Selected Works

Lucian Freud was born in 1922 in Germany. He is the son of Jewish parents and the grandson of Sigmund Freud. He moved with his family to England in 1933 to escape the rise of Nazism and he became a British citizen in 1939. Freud briefly studied at the Central School of Art in London then, with greater success, at Cedric Morris’ East Anglian School of Painting and Drawing in Dedham, and also at Goldsmiths College – University of London from 1942-3.

Freud served as a merchant seaman in an Atlantic convoy in 1941 before being invalided out of service in 1942. In 1943, Tambimuttu, the Ceylonese editor, commissioned the young artist to illustrate a book of poems by Nicholas Moore entitled “The Glass Tower”. It was published the following year by Editions Poetry London and comprised, among other drawings, a stuffed zebra (-cum-unicorn) and a palm tree. Both subjects reappeared in The Painter’s Room on display at Freud’s first solo exhibition in 1944 at the Alex Reid & Lefevre Gallery. In the summer of 1946, he travelled to Paris before continuing to Greece for several months. Since then he has lived and worked in London.

Freud’s early paintings are often associated with surrealism and depict people, plants and animals in unusual juxtapositions. These works are usually painted with relatively thin paint, but from the 1950s he began to paint portraits, often nudes, to the almost complete exclusion of everything else, employing a thicker impasto. With this technique he would often clean his brush after each stroke. The colors in these paintings are typically muted.

Freud’s portraits often depict only the sitter, sometimes sprawled naked on the floor or on a bed or alternatively juxtaposed with something else, as in Girl With a White Dog (1951–52) and Naked Man With Rat (1977–78). The use of animals in his compositions is widespread, and often features pet and owner. Other examples of portraits with both animals and people in Freud’s work include Guy and Speck (1980–81), Eli and David (2005–06) and Double Portrait (1985–86). He has a special passion for horses, having enjoyed riding at school in Dartington, where he sometimes even slept in the stables. His portraits solely of horses include Grey Gelding (2003), Skewbald Mare (2004), and Mare Eating Hay (2006).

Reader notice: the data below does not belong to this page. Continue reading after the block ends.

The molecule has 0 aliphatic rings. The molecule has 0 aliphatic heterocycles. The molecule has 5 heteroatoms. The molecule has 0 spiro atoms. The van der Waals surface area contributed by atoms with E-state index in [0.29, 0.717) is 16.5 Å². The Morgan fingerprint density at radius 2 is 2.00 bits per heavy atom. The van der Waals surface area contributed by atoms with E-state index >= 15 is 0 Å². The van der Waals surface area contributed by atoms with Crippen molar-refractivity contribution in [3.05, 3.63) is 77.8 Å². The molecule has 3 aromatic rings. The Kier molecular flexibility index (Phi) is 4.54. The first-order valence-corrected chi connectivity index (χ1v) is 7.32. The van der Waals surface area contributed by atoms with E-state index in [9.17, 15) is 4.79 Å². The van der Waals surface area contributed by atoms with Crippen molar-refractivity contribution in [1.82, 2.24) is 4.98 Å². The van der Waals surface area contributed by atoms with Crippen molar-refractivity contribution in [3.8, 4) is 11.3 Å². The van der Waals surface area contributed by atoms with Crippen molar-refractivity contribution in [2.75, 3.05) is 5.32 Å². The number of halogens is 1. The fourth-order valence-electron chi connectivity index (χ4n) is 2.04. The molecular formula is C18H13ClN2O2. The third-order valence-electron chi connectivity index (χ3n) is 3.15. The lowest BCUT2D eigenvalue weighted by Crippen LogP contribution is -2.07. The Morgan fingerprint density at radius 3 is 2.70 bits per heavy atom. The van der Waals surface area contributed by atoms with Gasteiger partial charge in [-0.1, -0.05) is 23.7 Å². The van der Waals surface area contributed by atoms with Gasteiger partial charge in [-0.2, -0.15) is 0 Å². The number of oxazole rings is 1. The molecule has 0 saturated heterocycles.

Freud’s subjects are often the people in his life; friends, family, fellow painters, lovers, children. Freud has painted fellow artists, including Frank Auerbach and Francis Bacon. He produced a series of portraits of the performance artist Leigh Bowery, and also painted Henrietta Moraes, a muse to many Soho artists. Freud is one of the best known British artists working in a traditional representational style, and was shortlisted for the Turner Prize in 1989.

Freud was a visiting tutor at the Slade School of Fine Art of University College London from 1949-54. In 1996, Abbot Hall Art Gallery in Kendal mounted a major exhibition of 27 paintings and thirteen etchings, covering the whole period of Freud’s working life to date. The following year the Scottish National Gallery of Modern Art presented “Lucian Freud: Early Works”. The exhibition comprised around 30 drawings and paintings done between 1940 and 1945. This was followed by a large retrospective at Tate Britain in 2002. During a period from May 2000 to December 2001, Freud painted Queen Elizabeth II. There was criticism of this portrayal of the Queen in some sections of the British media. The highest selling tabloid newspaper, The Sun, was particularly condemnatory, describing the portrait as “a travesty”. In late 2007, a collection of Freud’s etchings titled “Lucian Freud: The Painter’s Etchings” went on display at the Museum of Modern Art.

In May 2008, his 1995 portrait Benefits Supervisor Sleeping was sold by auction by Christie’s in New York City for $33.6 million, setting a world record for sale value of a painting by a living artist. In November 2008, letters written by Freud were obtained by The Independent under the Freedom of Information Act. They detail his bitter dispute with some of the most powerful figures in the art world after he was asked to represent Britain at the 1954 Venice Biennale, the world’s leading contemporary art exhibition. The publicity-shy portrait painter locked horns with gallery officials after a selection committee rebuffed his suggestions of works to show in Italy. The article includes a copy of the letter written by Freud to the British Council complaining about the selection process.

Selected Solo Exhibitions

  • 2003 – Museum of Contemporary Art, Los Angeles
  • 2004  – National Gallery of Scotland, Edinburgh
  • 2005 –  Museo Correr, Venice
  • 2006 –  Acquavella Galleries, New York
  • 2007 –  Irish Museum of Modern Art, Dublin
  • 2008 – Museum of Modern Art, New York
  • 2008 – Gemeentemuseum Den Haag
  • 2010 – Centre Pompidou, Paris